- Retiring overseas doesn't have to take a big bite out of your budget.
- You can find beautiful places to live affordably — and even upgrade your lifestyle.
- Here are International Living's five cheapest places to retire abroad.
Thinking about retiring somewhere exotic but worried about how much of a bite it will take out of your savings?
Never fear: You can still pack your bags and take that leap — as long as you know where to look.
In fact, there are some amazing places around the world where you can live quite well on less than $30,000 a year, according Jennifer Stevens, executive editor of International Living. The overseas retirement website recently released its Annual Global Retirement Index for 2019, a ranking of the best countries for retirement.
"It's a little counter-intuitive — people always assume that to retire on a tropical beach, for instance, you have to have millions in the bank," she told CNBC.
However, "in the right places, expats find that they can live comfortably — even luxuriously — on a Social Security income alone," she said.
For example, in some spots, a budget of $2,000 a month can get you luxuries like a housekeeper, dining out on a regular basis and vacations. And if you have more to spend, on the order of $3,000 to $5,000 a month, you can live "like royalty" and enjoy perks like a penthouse apartment, a housekeeper and even a chef, Stevens said.
However, grabbing the passport and heading abroad to spend retirement years overseas may not be the right move for everyone. There are several things to consider, such as the health-care system in the country you're bound for and how an international relocation will affect your taxes.
Stevens suggests having a clear idea of your priorities when considering a move, such as cultural offerings, cost of living, weather or proximity to home.
"Once you have a clear picture of what you're really looking for, then it's easier to pinpoint the spots that might make the most sense for you — and eliminate the ones that don't," she said.
Then, visit for a while to take it for test run, she added.
If you have the travel bug — but don't want to move full-time — you can always take a month or more a year to enjoy some of the advantages of living in a foreign country.
With that in mind, here are the five cheapest locations to consider spending your retirement in 2019, according to International Living.
Located in Southeast Asia, Cambodia boasts ancient temples, royal palaces and beautiful beaches. It also takes the top prize as International Living's cheapest country for retirees for the fourth year in a row. A single person can retire comfortably on about $1,250 a month, while a couple will spend about $2,000, according to the website.
While that is great news for those on a small budget, it can also mean some luxuries as well. Expats can treat themselves to a bottle of sparkling wine for around $25 and a round of golf on a pro course with a caddie for about $65 a day.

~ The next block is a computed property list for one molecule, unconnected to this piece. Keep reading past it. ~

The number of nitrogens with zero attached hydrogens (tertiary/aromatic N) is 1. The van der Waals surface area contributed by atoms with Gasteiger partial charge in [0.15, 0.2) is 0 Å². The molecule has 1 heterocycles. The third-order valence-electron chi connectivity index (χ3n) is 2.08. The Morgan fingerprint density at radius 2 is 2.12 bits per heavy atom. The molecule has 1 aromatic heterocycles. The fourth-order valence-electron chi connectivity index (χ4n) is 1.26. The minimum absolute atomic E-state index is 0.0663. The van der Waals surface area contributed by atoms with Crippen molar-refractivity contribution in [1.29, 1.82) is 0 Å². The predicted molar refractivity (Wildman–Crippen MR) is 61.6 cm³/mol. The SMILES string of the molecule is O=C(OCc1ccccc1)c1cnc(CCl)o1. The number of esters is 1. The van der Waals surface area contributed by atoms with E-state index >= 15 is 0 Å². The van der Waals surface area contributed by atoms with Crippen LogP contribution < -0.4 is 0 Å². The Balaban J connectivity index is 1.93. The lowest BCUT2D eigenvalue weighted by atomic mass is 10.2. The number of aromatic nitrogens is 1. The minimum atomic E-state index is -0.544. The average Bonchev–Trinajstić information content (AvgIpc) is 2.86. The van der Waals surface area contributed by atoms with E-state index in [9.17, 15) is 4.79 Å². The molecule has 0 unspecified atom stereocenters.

Take your pick — reside in a city or lounge by the beach. Whatever you decide, keep in mind that the cost of living in Vietnam, to Cambodia's east, depends on where you decide to go.
You'll spend the most if you move to Ho Chi Minh City or Hanoi, the country's two largest cities. However, it's less expensive in places like Da Nang, Hoi An, Nha Trang and Vung Tau. In those areas, a monthly budget of $1,000 or less can be enough for a couple to enjoy a middle-class lifestyle, according to International Living.
With its warm climate and laid-back lifestyle, Thailand — also in Southeast Asia — is a popular option for expats. It is also home to some of the world's most gorgeous beaches.
While a water view could be pricey — for example, in Thailand's best-known resort areas — there are plenty of smaller villages along the coastline that are less expensive. According to International Living, furnished townhouses and condo rentals within five minutes of the beach can be found for less than $500 a month.
If you want to live a luxurious lifestyle without breaking the bank, consider the country's second-largest city, Chiang Mai. There, you can indulge in a gym membership at a top resort for $500 a year, play a nine-hole round of golf at the Gymkhana Golf Club for under $5 or treat yourself to a fancy seven-course lunch at the Shangri-La Hotel for $44, according to Rachel Devlin, International Living's Chiang Mai correspondent.
From the the historic Inca site of Machu Picchu to its modern cities, Peru — on the Pacific coast of South America — has a variety of offerings. But one attribute ranks highest for retirees — the country's low costs.
According to International Living, a couple will spend about $1,500 a month — and that includes basics such as rent, food, medical care, and transportation.
Of course, location matters here, as well — with beachfront homes in the higher price range and Amazon jungle views less expensive. One city that draws expats is the country's second-largest, Arequipa — which enjoys about 300 days of sunshine a year. Historical and scenic Cusco, the capital of the old Inca Empire, is also a popular spot.
Big draws in Bolivia, which lies just southeast of Peru, include affordable health care, food and real estate, according to International Living.
And while the land-locked country lacks a coast, it does boast rain forests and the Andes Mountains. Culture is also a big draw, with many cities home to historical colonial-era quarters featuring cathedrals and cobblestone streets.
In one popular area, Cochabamba, temperatures range from 75 to 82 degrees year-round. There, you can also find inexpensive restaurants serving rotisserie or fried chicken, along with rice and fries, for about $1.50 to $2.
More from Personal Finance
Secret experiment reveals one key way to boost retirement savings
This retirement plan feature can help you save on taxes — if you can find it at work
This tactic won't help the very rich dodge Sen. Warren's wealth-tax plan